Wednesday 16 January 2013

Ancestry adds divorce papers, 1858 to 1911

Ancestry has launched a collection of 68,128 UK Divorce Records, 1858-1911.

The records, which originate from the National Archives in Kew, London, also include petitions for separation and for nullification of a marriage.

In most cases the files contain only minutes, pleadings and decrees, but in certain selected files, papers have been preserved in their entirety.

Some or all of the following may be found for the majority of cases: name, spouse's name, petition year, date and place of marriage, names and birth details of children and a copy of the marriage certificate.

The records also indicate who filed the petition and who the respondent was. They may also provide a short history of the marriage (including addresses), the grounds for the divorce petition with some details (such as names, times, and places associated with adultery or desertion), terms of judgment, and other details. These details can make these records both informative and very personal.

When searching a particular entry in the database, be sure to use the arrow keys to move backward and forward to see all the documents in the file.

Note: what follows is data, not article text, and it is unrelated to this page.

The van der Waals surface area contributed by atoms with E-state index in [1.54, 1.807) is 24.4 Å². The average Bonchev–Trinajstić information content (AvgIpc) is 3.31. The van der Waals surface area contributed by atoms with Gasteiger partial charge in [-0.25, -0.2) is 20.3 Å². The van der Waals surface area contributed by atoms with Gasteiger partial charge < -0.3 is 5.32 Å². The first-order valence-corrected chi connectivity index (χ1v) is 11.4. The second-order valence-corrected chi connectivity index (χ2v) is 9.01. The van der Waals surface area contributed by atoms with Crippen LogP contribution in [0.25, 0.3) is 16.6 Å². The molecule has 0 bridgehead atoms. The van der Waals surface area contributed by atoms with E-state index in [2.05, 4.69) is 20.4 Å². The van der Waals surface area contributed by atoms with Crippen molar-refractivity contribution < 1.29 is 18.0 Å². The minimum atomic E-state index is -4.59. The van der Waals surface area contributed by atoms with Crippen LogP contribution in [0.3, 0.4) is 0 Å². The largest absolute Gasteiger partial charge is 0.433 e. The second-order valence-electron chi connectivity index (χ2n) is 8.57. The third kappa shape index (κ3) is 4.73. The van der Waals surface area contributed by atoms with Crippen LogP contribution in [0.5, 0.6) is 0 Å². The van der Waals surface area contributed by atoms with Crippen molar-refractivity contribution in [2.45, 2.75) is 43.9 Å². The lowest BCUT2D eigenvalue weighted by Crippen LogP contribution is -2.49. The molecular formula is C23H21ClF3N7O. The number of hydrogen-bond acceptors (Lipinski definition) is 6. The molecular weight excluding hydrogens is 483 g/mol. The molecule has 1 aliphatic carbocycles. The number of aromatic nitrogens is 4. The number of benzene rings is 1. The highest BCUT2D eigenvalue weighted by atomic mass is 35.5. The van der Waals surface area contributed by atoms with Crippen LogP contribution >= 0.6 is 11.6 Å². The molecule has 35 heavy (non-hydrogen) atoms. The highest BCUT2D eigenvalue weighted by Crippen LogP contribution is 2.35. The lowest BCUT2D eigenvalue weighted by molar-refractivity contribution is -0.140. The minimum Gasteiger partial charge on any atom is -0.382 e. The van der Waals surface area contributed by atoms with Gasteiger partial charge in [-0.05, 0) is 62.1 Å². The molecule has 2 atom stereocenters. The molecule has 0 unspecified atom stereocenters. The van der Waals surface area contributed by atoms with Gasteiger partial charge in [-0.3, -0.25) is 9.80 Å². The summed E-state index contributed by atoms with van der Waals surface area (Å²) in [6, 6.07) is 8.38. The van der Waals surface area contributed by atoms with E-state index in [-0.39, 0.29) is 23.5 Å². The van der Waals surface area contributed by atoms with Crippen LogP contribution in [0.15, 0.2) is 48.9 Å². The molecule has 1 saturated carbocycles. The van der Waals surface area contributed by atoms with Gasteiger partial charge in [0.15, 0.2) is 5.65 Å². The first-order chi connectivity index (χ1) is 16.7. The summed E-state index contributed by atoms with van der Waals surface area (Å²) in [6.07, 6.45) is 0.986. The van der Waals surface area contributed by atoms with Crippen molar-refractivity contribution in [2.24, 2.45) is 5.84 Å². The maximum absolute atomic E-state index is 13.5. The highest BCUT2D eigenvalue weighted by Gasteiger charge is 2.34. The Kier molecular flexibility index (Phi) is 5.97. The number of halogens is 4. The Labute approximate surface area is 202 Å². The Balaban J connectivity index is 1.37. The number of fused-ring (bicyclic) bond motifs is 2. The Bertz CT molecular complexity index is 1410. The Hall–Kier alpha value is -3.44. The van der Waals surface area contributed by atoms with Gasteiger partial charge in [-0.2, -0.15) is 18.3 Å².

While this collection isn't of prime relevance to Irish genealogy, I mention it because it's just brought crashing down an ancient brickwall in my own research. One of my grandad's brothers, Michael, arrived as a 23-year-old in London in 1902. In 1916, aged 35, he married an English widow called Alice.

So far so good. But when I started nosing around Alice's past, I got a shock. She had indeed married, but I could find no death for her first husband. What I could find was the two of them, living separately and alone at London addresses in the 1911 census, both claiming to have been widowed. These are definitely not cases of mistaken identity!

And now Ancestry's new collection has unravelled the story. Alice and her first husband divorced in 1910. No additional details available, but I don't really need them. I'm guessing that the stigma of divorce was still strong enough in the Edwardian period for people to prefer the 'widowed' tag.

However, it rather looks as though she lied to her new beau. Michael was a Catholic and divorce would have been a huge obstacle to overcome during their courtship. I suppose it's also possible that she told him the truth, love conquered all, and they chose to go with the 'widow' story to make it more palatable to his family. I'm never going to know (they didn't have children and no stories have been passed down to the wider family).

I think I'm just pleased that the marriage wasn't bigamous, even if it was, legally, fraudulent.